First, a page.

Falling interest rates are turning many New Zealanders' minds to their mortgages, and are creating a big opportunity for people to pay off their home loans much faster.
The Reserve Bank has dropped the official cash rate to a record low 1 per cent, but two rate cuts since May — and expectations by economists of more to come — have made now an ideal time to attack your mortgage.
However, millions of borrowers have no idea what interest rate they are paying, when their mortgage rate last changed, or the best ways to get rid of their largest debt.
Home loan specialists say it can start with small steps.
RULE NUMBER ONE
It's simple. Just pay extra.
Any money paid off the loan principal now will forever be reducing the interest expense of the mortgage — meaning more principal is paid off in every future repayment.
Home loans executive expert John Symond told News.com.au anyone who could pay an extra $50, $80 or $120 every fortnight into their home loan would repay their mortgage many years earlier.
"If you're serious about it, pay your loan back as fast as you can."
Free online mortgage repayment calculators can help you crunch the numbers. For example, injecting $80 a fortnight extra saves $31,000 of interest and three-and-a-half years off a typical $350,000 mortgage.
KNOW YOUR RATE
The only way to work out you're paying too much for your mortgage is to understand what your interest rate is and what the competition offers.
Symond said lenders often changed their tactics, sometimes aggressively chasing new business with reduced fees and lower interest rates, but other times not.
"They take it in turns, but how do consumers know that?" he said. Seeking help from a mortgage adviser can help clarify what's happening.
"People think that long term their bank will look after them," Mr Symond said. This has not proved true, with the best interest rates often going to new customers.
The CEO of uno Home Loans, Anthony Justice, said it was vital to check the interest rate you were paying.
"Our research shows that over half of consumers don't know what rate they are on," he said.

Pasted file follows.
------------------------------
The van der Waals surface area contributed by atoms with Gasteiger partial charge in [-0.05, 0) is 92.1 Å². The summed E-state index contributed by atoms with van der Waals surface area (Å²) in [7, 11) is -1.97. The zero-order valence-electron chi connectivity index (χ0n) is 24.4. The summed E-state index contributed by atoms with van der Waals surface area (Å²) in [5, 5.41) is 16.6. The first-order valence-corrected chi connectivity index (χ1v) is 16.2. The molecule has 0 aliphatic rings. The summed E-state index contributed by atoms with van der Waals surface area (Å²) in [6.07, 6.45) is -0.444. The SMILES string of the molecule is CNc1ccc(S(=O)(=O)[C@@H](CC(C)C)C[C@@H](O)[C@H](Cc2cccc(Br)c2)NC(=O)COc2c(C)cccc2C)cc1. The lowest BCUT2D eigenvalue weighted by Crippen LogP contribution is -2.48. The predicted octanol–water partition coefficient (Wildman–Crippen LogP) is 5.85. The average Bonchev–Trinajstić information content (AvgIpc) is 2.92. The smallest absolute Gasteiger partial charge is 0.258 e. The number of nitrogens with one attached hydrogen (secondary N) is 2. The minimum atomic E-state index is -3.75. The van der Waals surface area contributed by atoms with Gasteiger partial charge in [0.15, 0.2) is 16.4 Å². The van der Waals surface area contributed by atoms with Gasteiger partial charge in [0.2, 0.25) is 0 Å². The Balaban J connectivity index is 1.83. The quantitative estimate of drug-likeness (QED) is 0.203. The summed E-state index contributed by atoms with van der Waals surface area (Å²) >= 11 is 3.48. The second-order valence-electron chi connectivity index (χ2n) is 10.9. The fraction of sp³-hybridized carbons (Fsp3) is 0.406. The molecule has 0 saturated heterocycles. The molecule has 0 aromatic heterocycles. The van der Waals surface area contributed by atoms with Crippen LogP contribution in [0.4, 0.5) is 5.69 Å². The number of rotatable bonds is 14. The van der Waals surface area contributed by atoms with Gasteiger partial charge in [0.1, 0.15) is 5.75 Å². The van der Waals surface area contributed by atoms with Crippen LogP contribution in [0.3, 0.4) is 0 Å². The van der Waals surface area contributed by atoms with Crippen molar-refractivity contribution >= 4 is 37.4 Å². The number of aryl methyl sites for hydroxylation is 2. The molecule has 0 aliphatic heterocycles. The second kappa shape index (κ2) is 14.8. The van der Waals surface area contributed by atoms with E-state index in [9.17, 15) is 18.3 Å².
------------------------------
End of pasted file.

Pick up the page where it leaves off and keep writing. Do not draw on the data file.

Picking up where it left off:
"Ask your lender for a better deal — or ask your broker to do that for you. If they won't give you a better deal find out what the best alternative is and consider switching."
NO SILLY SPENDING
Justice said Uno's recent Household Financial Waste Report found that Australian households were wasting massive amounts a year on gym memberships alone.
Other wastage uncovered included $930 million of unused and unreturned clothing purchases, $621 million in unnecessary credit card interest and $332 million in unused gift cards.
The biggest contributor to household financial waste was unused food products, at $9.1 billion, Uno's report found.
Similar wastage trends are prevalent in the local market, with Kiwis often spending on unnecessary items.
"Be aware of what you might be wasting money on in your household budget that you could be putting towards mortgage repayments," Justice said.
Cutting out takeaway coffee and bringing lunch from home instead of buying it are often seen as the easiest spending cuts. Canstar's group executive of financial services, Steve Mickenbecker, said this was because those two expenses represented money squandered with no lasting impact.
"Once you put them down your throat, you don't feel much better off," he said. "These little indulgences make no difference after the event."
This was different to spending money on enjoyable experiences such as going out to dinner or to the footy. "People have to live as well," Mickenbecker said.
AVOID MONTHLY REPAYMENTS
Borrowers are often urged to make their payments fortnightly rather than monthly if they want to save money, but this causes some confusion.
The strategy only works if you divide a monthly repayment into two and pay that every fortnight, taking advantage of the fact that there are two-and-a-bit fortnights in each month.
"It's making that extra (fortnightly) repayment every year that makes a difference," Mickenbecker said.
New Canstar research has found that switching from monthly repayments to fortnightly or weekly repayments on a $300,000 mortgage could save a borrower $35,000 and wipe more than four years and three months off the length of their home loan.
Despite this, Canstar found that many borrowers still pay their mortgage monthly.
"Your bank normally asks for monthly mortgage repayments," Mickenbecker said.
OFFSET AND REDRAW
Mickenbecker recommended putting all surplus money into an offset account, where savings are used to reduce the loan principal until spent.
"Alternatively, put the surplus directly into a loan account that has a redraw facility," he said.
Symond said "everyone's saving for something", and whether it was a holiday, new car or other goal, the money should sit in a home loan account with a redraw facility.
"Why put it into a savings account and get 1 per cent interest when you can get 3-4 per cent interest savings on your home loan?" he said.
If using an offset account, make sure it's 100 per cent offset, because some may be 60 per cent or less.
HOME LOAN CHECK-UPS
"Having financial health checks at least once every year is important," Symond said.
He said refinancing with another lender to a cheaper rate might save money, and seeking expert advice was important because a 0.25 per cent savings might mean nothing if other costs were involved.
Mickenbecker, said switching to a competitor could cut a significant amount off your home loan.
"It means getting onto a lower rate home loan is going to save you a lot of money," he said.
He also recommends that even if you get a lower rate, you should keep paying at your current instalments because it will mean knocking years off your home loan.